Bicycling: The Rules of the Road

Warmer weather means that many cyclists will be making a return to the road, whether they’re biking to work, training for a race, or simply biking for leisure. While both cyclists and drivers make mistakes that can lead to an accident, the cyclist is more likely to be severely or even fatally injured.

According to statistics from the National Highway Traffic Safety Administration, cyclists suffered 2 percent of traffic fatalities and 2 percent of crash-related injuries in the United States in 2012. The majority of these fatalities occurred between 4 p.m. and midnight in populated areas. 24% of the bicyclists who died in collisions had a blood alcohol concentration that was above the legal limit.

Common Bicycling Mistakes

urbanbicycle3There are a number of safety measures and precautions that cyclists can make to help them stay safe on the road. Cyclists should make themselves as visible as possible, wearing reflective or light clothing in evening hours and making sure that their bikes have appropriate lighting for their riding environment. Helmets can help prevent or lessen the severity of head injuries.

When riding your bike, you should always follow traffic laws. Stop and look before entering a road or intersection. Use appropriate hand signals when turning and avoid swerving in front of drivers. Ride in the same direction as traffic; do not approach vehicles head-on. Assume that drivers cannot see you.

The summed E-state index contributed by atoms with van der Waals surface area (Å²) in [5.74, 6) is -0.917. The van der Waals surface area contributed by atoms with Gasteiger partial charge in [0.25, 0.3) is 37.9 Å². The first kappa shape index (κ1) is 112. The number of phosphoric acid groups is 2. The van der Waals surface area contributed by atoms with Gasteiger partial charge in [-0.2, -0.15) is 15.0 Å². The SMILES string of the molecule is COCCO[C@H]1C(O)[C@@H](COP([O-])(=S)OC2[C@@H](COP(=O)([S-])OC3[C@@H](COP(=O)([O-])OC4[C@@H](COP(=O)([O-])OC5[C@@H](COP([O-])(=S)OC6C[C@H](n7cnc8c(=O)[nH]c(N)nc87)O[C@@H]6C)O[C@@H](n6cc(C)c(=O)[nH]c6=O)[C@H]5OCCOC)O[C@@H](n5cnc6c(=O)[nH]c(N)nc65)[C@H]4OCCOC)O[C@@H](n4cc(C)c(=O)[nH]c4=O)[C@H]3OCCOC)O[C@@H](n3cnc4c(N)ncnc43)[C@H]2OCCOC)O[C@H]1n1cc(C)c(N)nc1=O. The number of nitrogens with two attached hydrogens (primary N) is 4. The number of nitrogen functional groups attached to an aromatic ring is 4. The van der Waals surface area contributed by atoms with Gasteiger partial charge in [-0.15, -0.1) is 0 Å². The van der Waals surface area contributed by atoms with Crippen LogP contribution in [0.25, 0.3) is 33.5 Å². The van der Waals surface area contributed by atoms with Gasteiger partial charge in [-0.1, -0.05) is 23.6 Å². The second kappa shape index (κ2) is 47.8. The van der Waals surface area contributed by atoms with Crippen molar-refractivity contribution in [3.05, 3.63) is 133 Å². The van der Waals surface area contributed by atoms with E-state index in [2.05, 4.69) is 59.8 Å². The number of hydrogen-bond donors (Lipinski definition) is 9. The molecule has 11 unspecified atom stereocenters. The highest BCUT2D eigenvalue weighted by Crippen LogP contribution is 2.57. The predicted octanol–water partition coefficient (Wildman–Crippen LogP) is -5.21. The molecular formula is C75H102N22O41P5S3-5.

Common Driver Mistakes

Automobile accidents involving bicycles can often be prevented with safe driving techniques. Automobile drivers should yield to cyclists just as they would to other drivers. Do not underestimate the bike’s speed. Stay aware of your surroundings and check the area before accelerating or backing up your vehicle.

When making a right turn at a red light, drivers should check to be sure that a cyclist isn’t approaching from behind. Obey the speed limit. When passing a cyclist, do not get too close; if possible, switch to another lane. Indiana state law requires that you do not overtake a cyclist without a minimum distance of at least three feet between your vehicle and the bicycle. If it’s possible to leave more space, do so.

Bicycle-Related Injuries

Many bicycle-related injuries affect the upper or lower body. Bicycle collisions often result in head, neck, abdomen, and chest injuries. Bruising, cuts, and abrasions often occur. Medical attention is sometimes needs to remove debris that becomes embedded due to abrasions.

Bicycling accidents may cause strains, dislocations, or fractures. Head injuries occur in many bicycle collisions and cause a vast majority of bicycle-related fatalities and long-term injuries such as traumatic brain injury (TBI). Organ damage can occur from impact with the bicycle’s handlebars.

Get Help for Bicycle-Related Injuries

If you or a loved one has suffered from an injury due to a bicycle accident, bicycle or helmet defects, or other bicycle-related injuries, contact the Schuerman Law office today. Schuerman Law has been working with personal injury claims for over 40 years. John Schuerman will compassionately advocate for injured individuals as well as their families while fighting for full compensation of their claims. Schuerman Law offers evening and weekend appointments in addition to home and hospital visits. Schedule a free consultation today by calling 1-800-274-0045.